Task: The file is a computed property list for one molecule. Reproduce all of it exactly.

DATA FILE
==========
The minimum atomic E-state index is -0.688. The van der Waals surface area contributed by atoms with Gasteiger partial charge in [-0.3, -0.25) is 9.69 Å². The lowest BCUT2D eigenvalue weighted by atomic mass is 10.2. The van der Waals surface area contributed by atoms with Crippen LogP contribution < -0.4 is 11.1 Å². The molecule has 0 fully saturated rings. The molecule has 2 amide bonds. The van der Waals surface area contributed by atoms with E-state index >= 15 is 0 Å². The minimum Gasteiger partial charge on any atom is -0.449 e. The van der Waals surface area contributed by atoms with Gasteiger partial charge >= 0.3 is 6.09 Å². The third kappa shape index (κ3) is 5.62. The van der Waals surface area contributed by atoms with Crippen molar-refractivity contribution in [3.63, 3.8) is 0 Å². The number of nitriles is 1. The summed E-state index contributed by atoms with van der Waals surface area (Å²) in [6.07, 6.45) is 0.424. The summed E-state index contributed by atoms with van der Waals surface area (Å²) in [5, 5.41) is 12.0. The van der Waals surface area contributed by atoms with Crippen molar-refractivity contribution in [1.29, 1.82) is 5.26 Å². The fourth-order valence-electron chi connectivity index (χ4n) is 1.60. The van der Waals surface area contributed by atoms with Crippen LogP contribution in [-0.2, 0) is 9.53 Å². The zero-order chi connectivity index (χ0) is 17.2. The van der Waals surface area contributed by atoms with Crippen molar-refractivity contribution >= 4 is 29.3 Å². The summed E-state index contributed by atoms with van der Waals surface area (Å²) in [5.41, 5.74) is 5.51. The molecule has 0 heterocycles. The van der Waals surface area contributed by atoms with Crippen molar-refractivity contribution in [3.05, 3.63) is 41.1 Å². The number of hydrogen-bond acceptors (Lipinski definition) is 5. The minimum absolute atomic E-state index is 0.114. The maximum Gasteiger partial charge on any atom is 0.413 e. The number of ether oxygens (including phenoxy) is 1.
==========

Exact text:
The minimum atomic E-state index is -0.688. The van der Waals surface area contributed by atoms with Gasteiger partial charge in [-0.3, -0.25) is 9.69 Å². The lowest BCUT2D eigenvalue weighted by atomic mass is 10.2. The van der Waals surface area contributed by atoms with Crippen LogP contribution < -0.4 is 11.1 Å². The molecule has 0 fully saturated rings. The molecule has 2 amide bonds. The van der Waals surface area contributed by atoms with E-state index >= 15 is 0 Å². The minimum Gasteiger partial charge on any atom is -0.449 e. The van der Waals surface area contributed by atoms with Gasteiger partial charge >= 0.3 is 6.09 Å². The third kappa shape index (κ3) is 5.62. The van der Waals surface area contributed by atoms with Crippen molar-refractivity contribution in [3.63, 3.8) is 0 Å². The number of nitriles is 1. The summed E-state index contributed by atoms with van der Waals surface area (Å²) in [6.07, 6.45) is 0.424. The summed E-state index contributed by atoms with van der Waals surface area (Å²) in [5, 5.41) is 12.0. The van der Waals surface area contributed by atoms with Crippen molar-refractivity contribution in [1.29, 1.82) is 5.26 Å². The fourth-order valence-electron chi connectivity index (χ4n) is 1.60. The van der Waals surface area contributed by atoms with Crippen LogP contribution in [-0.2, 0) is 9.53 Å². The zero-order chi connectivity index (χ0) is 17.2. The van der Waals surface area contributed by atoms with Crippen molar-refractivity contribution >= 4 is 29.3 Å². The summed E-state index contributed by atoms with van der Waals surface area (Å²) in [5.41, 5.74) is 5.51. The molecule has 0 heterocycles. The van der Waals surface area contributed by atoms with Crippen molar-refractivity contribution in [3.05, 3.63) is 41.1 Å². The number of hydrogen-bond acceptors (Lipinski definition) is 5. The minimum absolute atomic E-state index is 0.114. The maximum Gasteiger partial charge on any atom is 0.413 e. The number of ether oxygens (including phenoxy) is 1.